In Colossians 1:17, we find the other New Testament use of the perfect tense of the verb συνίστημι, where it is given as συνέστηκεν (sunestéken).4 By once again taking the key grammatical information of the perfect tense into consideration, we can see that sunestéken is a perfect description of God’s sustaining activity of what He initiated in Genesis 1 during the creation week. In regard to sunestéken in verse 17, Greek grammarian A. T. Robertson noted that “the word repeats the statements in verse 16, especially that in the form ektistai.”5 Not only is Christ Jesus the Creator, but He has, over the course of the world, been actively sustaining and upholding His creation.
God created all plants and animals after their kind according to genetic boundaries He set in place in the beginning. While the kinds contain genetic variability and innate mechanisms of adaption to diversify and fill the earth, they aren’t capable of morphing into something entirely different as claimed by evolutionists. Furthermore, God did not simply step back after creation as some indifferent bystander as claimed by deists. We are told specifically in Colossians that everything is collectively upheld and sustained by our mighty, sovereign God from the past creation event to the present—despite the entrance of humanity’s sin and the resultant curse it brought on creation (see Genesis 3 and Romans 8:18-22). In fact, we aren’t left hanging in this section of Colossians; further on in the chapter we are given the hope-filled promise in verse 20 of God’s plan “by Him [Jesus] to reconcile all things to Himself...whether things on earth or things in heaven, having made peace through the blood of His cross” (emphasis added).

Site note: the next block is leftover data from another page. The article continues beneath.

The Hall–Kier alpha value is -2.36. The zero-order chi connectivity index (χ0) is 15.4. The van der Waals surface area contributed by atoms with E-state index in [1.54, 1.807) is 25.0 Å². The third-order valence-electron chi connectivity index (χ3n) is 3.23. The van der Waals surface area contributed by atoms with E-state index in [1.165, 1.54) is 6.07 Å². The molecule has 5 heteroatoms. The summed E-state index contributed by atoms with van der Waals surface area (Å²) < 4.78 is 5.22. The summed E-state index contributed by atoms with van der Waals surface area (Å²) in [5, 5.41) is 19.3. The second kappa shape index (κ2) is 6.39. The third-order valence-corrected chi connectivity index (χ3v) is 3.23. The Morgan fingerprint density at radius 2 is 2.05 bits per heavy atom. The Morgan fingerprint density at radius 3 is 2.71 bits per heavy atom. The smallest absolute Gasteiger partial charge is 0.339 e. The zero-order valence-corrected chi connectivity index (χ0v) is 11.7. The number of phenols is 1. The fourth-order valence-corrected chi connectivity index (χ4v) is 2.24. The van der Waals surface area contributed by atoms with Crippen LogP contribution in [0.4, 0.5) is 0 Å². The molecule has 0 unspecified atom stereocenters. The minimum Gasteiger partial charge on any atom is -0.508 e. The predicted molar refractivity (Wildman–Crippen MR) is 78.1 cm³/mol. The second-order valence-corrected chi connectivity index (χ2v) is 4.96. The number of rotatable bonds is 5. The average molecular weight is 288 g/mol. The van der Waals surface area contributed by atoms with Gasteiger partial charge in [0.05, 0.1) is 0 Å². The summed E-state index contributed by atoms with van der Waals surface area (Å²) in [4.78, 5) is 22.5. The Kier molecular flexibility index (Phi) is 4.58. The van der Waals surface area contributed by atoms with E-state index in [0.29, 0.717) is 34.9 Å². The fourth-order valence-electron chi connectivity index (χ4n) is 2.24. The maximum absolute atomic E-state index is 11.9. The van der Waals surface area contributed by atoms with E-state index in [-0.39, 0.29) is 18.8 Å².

God the Father, through His Son Jesus Christ, not only created the world and its biosphere but is sustaining and upholding it according to Genesis 1 principles and will soon reconcile this sin-cursed world to Himself.
- Parsing of εκτισται: perfect, passive, indicative, third person singular. The creation or τὰ πάντα (meaning “all things”) is grammatically considered as a collective—hence, third person singular.
- συνιστανω (sunistanó) is an alternate form of this verb (“consist”) that was concurrent but less used than συνίστημι during the Koinê Greek period of the New Testament. The “-μι” form of Greek verbs was more popular in the previous Classical Greek period and was, to varying degrees, used alongside its Koinê Greek period “-ω” counterparts.
- Wigram, G. W. 1999. The Englishman’s Greek Concordance to the New Testament. Peabody, MA: Hendrickson Publishers, 713.
- Parsing of συνεστηκεν: perfect, active, indicative, third person singular.
- Robertson, A. T. 1931. Word Pictures in the New Testament, vol. 4, The Epistles of Paul. Nashville, TN: Broadman Press, 479.
* Dr. Tomkins is Director of Research at the Institute for Creation Research and earned his Ph.D. in genetics from Clemson University.